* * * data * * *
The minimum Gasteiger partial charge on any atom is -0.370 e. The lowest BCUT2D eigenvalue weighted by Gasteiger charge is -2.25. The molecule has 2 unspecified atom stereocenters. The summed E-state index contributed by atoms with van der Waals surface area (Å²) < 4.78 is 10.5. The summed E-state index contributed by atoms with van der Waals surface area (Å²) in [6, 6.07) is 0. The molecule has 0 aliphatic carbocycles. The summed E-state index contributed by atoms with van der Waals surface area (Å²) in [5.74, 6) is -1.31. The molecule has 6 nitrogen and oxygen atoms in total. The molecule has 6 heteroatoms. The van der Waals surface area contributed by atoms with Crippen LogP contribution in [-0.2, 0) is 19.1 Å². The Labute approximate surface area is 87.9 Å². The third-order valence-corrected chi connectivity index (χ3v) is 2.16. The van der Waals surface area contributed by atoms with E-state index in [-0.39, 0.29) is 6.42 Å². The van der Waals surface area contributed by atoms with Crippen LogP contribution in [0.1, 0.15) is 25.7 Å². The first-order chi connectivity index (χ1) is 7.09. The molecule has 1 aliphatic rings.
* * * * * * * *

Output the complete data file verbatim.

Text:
The minimum Gasteiger partial charge on any atom is -0.370 e. The lowest BCUT2D eigenvalue weighted by Gasteiger charge is -2.25. The molecule has 2 unspecified atom stereocenters. The summed E-state index contributed by atoms with van der Waals surface area (Å²) < 4.78 is 10.5. The summed E-state index contributed by atoms with van der Waals surface area (Å²) in [6, 6.07) is 0. The molecule has 0 aliphatic carbocycles. The summed E-state index contributed by atoms with van der Waals surface area (Å²) in [5.74, 6) is -1.31. The molecule has 6 nitrogen and oxygen atoms in total. The molecule has 6 heteroatoms. The van der Waals surface area contributed by atoms with Crippen LogP contribution in [-0.2, 0) is 19.1 Å². The Labute approximate surface area is 87.9 Å². The third-order valence-corrected chi connectivity index (χ3v) is 2.16. The van der Waals surface area contributed by atoms with E-state index in [-0.39, 0.29) is 6.42 Å². The van der Waals surface area contributed by atoms with Crippen LogP contribution in [0.1, 0.15) is 25.7 Å². The first-order chi connectivity index (χ1) is 7.09. The molecule has 1 aliphatic rings.